What is Your Workplace’s Cultural Health? [7 Questions to Ask]

A chrysalis next to a chrysalis that is about to open next to a monarch butterfly

Do you feel safe at work? Not just physically, but emotionally as well? How are topics like mental health and burnout treated? Do you feel safe to speak up and express your thoughts and opinions? Do people listen to enhance their understanding?

No matter your workplace situation, it’s necessary to ensure that mental well-being is secure, right alongside physical well-being. But how do you know your office supports cultural health? How do you create an environment in which everyone’s needs are recognized and met to the best of everyone’s abilities?

That’s the focus of today’s article. I’ll give you a few key questions that you can ask about where you work in order to determine its cultural health. I’ll also offer some tips for improving mental health at work across the board and questions you can consider about where you work in order to determine its cultural health as this affects your wellbeing.

What is Internal Culture?

Internal culture involves keeping your emotional state in the best possible position while at work, particularly based on the office’s culture. It means taking active steps to help yourself (and possibly others, if appropriate) decompress, de-stress, and check in with what coping mechanisms help you feel your best.

Your internal culture is just that: internal. You can actively get to know yourself in order to help yourself thrive. However, there are many external factors that can affect your internal culture as well. 

For instance, at work, you are often exposed to the same or similar people and situations each day. If you feel like your work is valued and like you and others are accepted as they are, while also being encouraged to grow, your internal culture is potentially in great shape.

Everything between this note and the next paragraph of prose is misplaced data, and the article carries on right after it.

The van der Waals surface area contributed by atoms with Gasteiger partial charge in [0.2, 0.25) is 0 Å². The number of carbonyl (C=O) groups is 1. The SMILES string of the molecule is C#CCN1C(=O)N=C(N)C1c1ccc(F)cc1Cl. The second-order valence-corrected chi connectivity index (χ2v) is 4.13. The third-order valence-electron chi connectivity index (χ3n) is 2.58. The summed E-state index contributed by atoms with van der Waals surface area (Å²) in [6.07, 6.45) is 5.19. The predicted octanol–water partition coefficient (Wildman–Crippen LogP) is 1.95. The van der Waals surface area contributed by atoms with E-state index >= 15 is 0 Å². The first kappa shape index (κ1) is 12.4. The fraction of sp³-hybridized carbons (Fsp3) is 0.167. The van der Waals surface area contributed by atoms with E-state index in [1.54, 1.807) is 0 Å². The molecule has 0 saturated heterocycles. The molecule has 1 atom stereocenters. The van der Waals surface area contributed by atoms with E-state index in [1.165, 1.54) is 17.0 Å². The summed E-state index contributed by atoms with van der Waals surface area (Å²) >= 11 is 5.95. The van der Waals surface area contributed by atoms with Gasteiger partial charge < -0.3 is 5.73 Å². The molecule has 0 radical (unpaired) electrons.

This isn’t always the case, though. In life, situations aren’t typically that black and white. That’s why it can be helpful to ask yourself the following questions when considering your own, unique case:

1. Do people talk about one another behind their backs?

If your office is riddled with gossip, you may find that there’s both a distinct lack of respect for others, as well as insecurities that run deeply within your office’s workplace culture.

People may feel that their work isn’t valued and want to put others down to make themselves feel better. It may also be a nasty habit that people have fallen into, and they’re left feeling unsure about how else to connect with their colleagues.

Whatever the reason may be, persistent gossip is rarely the sign of a flourishing workplace.

2. Does anyone feel like their creativity is stifled?

Individuals are too worried about their ideas being outright rejected. Performance anxiety runs rampant throughout the office. If people are so worried about being judged and ultimately treated poorly for how they think, they won’t feel like they’re able to talk about them. 

This can create a lot of stress for employees. If people are too afraid to make mistakes, the company will never grow, and the people will be left feeling anxious and unfulfilled in their work.

3. Is anyone made to feel guilty for certain actions or behaviors?

Everybody makes mistakes, but in offices with poor cultural health, mistakes are something to be pointed to over and over again. If you have a bad day at work, it’s used to judge you for the rest of your time there. People are often so scared to make mistakes, it actually hinders their productivity and creativity.

Mistakes are great to learn from, but not to be held over your head. When mistakes are used to manipulate you, it is a clear indicator of a toxic work environment.